What would you do here, dear reader? Hell, what would Jesus do?


I am 37. Urban mother to two toddlers. A published author, columnist. Small business owner. I no longer have it in me to throw a fit over an unmade bed. When I was 26, I would have thrown a royal fit, I guarantee you that. Now I just don’t have the willpower to. I am depleted at that hour, my battery is flashing critical. 

Plus generally, at my age and station, there is a lot I overlook, I no longer sweat the small stuff. I overlook the nanny burning the gas cooker at the highest flame, burning it until it is hissing. Her washing teacups with what feels like a swimming pool of water. GB slamming the microwave door, as though it owes him money. The living room rug that has dried mounds of bean stew from last Wednesday, when we had chapos.

I don’t burst a hernia from the kids breaking my favourite plates and bowls one by one by one. (As a young wife fresh in her new home, there is a 24-piece John Lewis set I used to save for wagenis, ha-ha. Getting them out from the cabinets was like putting on white gloves to read medieval manuscripts. And after our guests had used them, I would wash them myself and dry them straight from the sink, so they would go back into the cabinet. Express, special treatment. That was in 2014, when I cared too much, got my knickers in too many knots. Now we are in 2022 and most of the set has been exposed to an inch of their lives. Only three bowls are left, all the side plates and dinner plates have been chipped. If John Lewis would come to our house and ask to see the set, he would collapse.)



My major concern when I am at home in the evenings is whether the kids’ bellies are full, their backs have been scrubbed and they are layered up proper for our chilly Nairobi nights. Having them in bed by eight makes me feel like an army general claiming victory in war. 

I know you are wondering if I make our bed before I go to sleep at night. I don’t, actually. What I do is to straighten the sheets on my side of the bed, smoothen the duvet cover, fluff up my pillow and dive right in.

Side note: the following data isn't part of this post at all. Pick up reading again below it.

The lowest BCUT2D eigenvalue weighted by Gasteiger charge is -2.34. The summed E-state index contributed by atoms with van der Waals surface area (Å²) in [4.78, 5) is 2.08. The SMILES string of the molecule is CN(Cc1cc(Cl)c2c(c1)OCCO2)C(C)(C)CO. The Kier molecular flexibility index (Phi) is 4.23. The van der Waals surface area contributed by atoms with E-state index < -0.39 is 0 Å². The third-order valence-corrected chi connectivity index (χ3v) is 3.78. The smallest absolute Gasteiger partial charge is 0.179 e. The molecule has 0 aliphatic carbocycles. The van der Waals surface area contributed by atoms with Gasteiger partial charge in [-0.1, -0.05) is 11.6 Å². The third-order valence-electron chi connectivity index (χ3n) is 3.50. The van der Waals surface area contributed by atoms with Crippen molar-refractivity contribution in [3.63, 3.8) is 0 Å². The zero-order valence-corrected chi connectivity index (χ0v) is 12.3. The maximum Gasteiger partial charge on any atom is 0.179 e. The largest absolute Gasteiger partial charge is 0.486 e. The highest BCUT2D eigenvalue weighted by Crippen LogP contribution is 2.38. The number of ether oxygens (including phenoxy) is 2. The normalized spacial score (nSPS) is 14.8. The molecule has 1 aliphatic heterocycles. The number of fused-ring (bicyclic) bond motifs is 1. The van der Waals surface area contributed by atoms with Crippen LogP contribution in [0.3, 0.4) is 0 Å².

We can carry on like this for a week, give or take. Or until the edges have come undone – when the bedsheets have tightened into a ball and the duvet is facing in the wrong direction, so your feet are out in the cold. This is when I will make the bed. Or he will. Or won’t.

But for most days, I allow myself whatever sleep our unmade bed offers.

My personal equivalent to this make-your-bed metaphor is to take a shower. I discovered this secret in 2021 – the first thing I do when I awake at five in the morning is to grab my towel and head straight for the shower. I take a shower then I dress up in clean decent clothes. I dress better if I am planning to leave the digs later. 

For me, it is not about completing a task but readying myself for whatever randomity the day will fling my way. You wait, I will be smelling like a flower when I change the world.

I will be smelling so fresh that no one will ask me whether I made my bed.

An edited version of this story first ran in the Saturday Nation on 1 January 2022 (I think), under my Culture column

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Comments (2)

  1. Joy D'Souza

    I learnt two new words! Chronotype and randomity!
    Cheers to smelling like lilies every single day!